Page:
About 1,000 ultra-Orthodox consumers will be leaving Dor Gas, a subsidiary of Dudi Wiessman’s Dor Alon group.

The boycott follows an ad in the religious paper Hamodia, which is leading the battle against Wiessman. The ad called on the religious public to cut off ties with Dor Gas, to protest the fact that the convenience store chain AM:PM, which Wiessman also owns, operates on Shabbat.

“The first step will involve about 1,000 customers who will stop buying, and we will continue to advertise this matter until thousands of Haredi consumers advise the company that they wish to do the same,” the organizers said yesterday.

Haredim sue Tiv Taam in Tel Aviv

By Nurit Roth, (hard copy edition) July 17, 2008

Ultra-Orthodox living in the Tel Aviv neighborhoods of Neve Sharett and Ramat Hahayal are demanding the closure of a nearby non-kosher grocery that opened just last week.

Three ultra-Orthodox residents of those neighborhoods sued the Tiv Taam chain and city of Tel Aviv, asking a Tel Aviv court to close the grocery on the grounds that it is operating without a license, is open on Shabbat, and sells pork products.

One of the three is on the Tel Aviv City Council – Rabbi Naftali Lobert.

No longer taboo?

By Yair Ettinger, July 17, 2008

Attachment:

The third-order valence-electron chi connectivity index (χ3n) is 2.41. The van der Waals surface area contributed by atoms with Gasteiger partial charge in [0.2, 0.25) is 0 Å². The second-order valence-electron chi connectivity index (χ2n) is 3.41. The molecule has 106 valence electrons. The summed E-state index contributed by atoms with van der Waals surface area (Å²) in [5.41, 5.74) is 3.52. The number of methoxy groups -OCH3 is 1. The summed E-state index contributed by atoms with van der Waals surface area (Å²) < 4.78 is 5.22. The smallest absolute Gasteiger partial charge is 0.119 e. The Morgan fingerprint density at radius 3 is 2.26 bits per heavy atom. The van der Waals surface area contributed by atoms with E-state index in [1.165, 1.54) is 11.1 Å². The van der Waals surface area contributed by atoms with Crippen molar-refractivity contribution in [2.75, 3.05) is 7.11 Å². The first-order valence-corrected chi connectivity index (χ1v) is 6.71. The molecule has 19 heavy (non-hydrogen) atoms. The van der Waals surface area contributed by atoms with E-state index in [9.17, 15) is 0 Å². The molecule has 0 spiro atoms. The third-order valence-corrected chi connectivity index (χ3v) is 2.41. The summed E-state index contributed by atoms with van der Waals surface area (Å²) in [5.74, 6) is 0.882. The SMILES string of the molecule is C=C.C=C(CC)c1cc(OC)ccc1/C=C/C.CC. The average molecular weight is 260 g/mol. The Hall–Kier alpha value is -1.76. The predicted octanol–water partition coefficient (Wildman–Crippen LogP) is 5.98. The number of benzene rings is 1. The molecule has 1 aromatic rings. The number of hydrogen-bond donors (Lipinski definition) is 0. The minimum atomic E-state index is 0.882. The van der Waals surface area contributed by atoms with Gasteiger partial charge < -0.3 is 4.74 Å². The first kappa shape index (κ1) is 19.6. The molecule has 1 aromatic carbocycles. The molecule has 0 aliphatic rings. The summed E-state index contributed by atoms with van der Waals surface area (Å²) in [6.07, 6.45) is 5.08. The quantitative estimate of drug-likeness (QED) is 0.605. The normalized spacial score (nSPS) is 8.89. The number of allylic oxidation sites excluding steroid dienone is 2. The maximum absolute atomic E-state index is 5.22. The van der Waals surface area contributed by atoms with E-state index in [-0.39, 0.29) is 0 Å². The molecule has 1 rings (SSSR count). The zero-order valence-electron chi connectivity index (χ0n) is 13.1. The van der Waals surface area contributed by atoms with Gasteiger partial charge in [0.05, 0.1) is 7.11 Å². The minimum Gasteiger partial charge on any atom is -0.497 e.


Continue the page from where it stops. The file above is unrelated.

The group exhibition “Adam-Ma?” – a play on words meaning “What is man?” as well as “Earth” – opened in Jerusalem, with 26 ultra-Orthodox and religious artists and sculptors exhibiting in an event catering to the ultra-Orthodox public.

In addition to this exhibit, there will also be one by the graduates of the Oman school, which operates in the same building. There are 120 women studying in the school in a professional track, which aspires to be the “Haredi Bezalel” (School of Art and Design), with departments of art, photography, ceramics and jewelry making.

A question of faith

By Noa Raz, July 16, 2008

The film “Halake” (“Upsherin”) premiered at the Jerusalem Film Festival.

Director Avigail Sperber is somewhat familiar with this situation from her own life. “As someone living with a non-religious and a non-believer, this conflict is well-known to me,” she told Ynet. “It feels like the religious cannot give up anything – often times forcing the one with lesser faith to make compromises, which is very frustrating.”

Sperber is a graduate of the Maale Film School and the Idit Schori Scriptwriting School. This is her first TV drama as a director.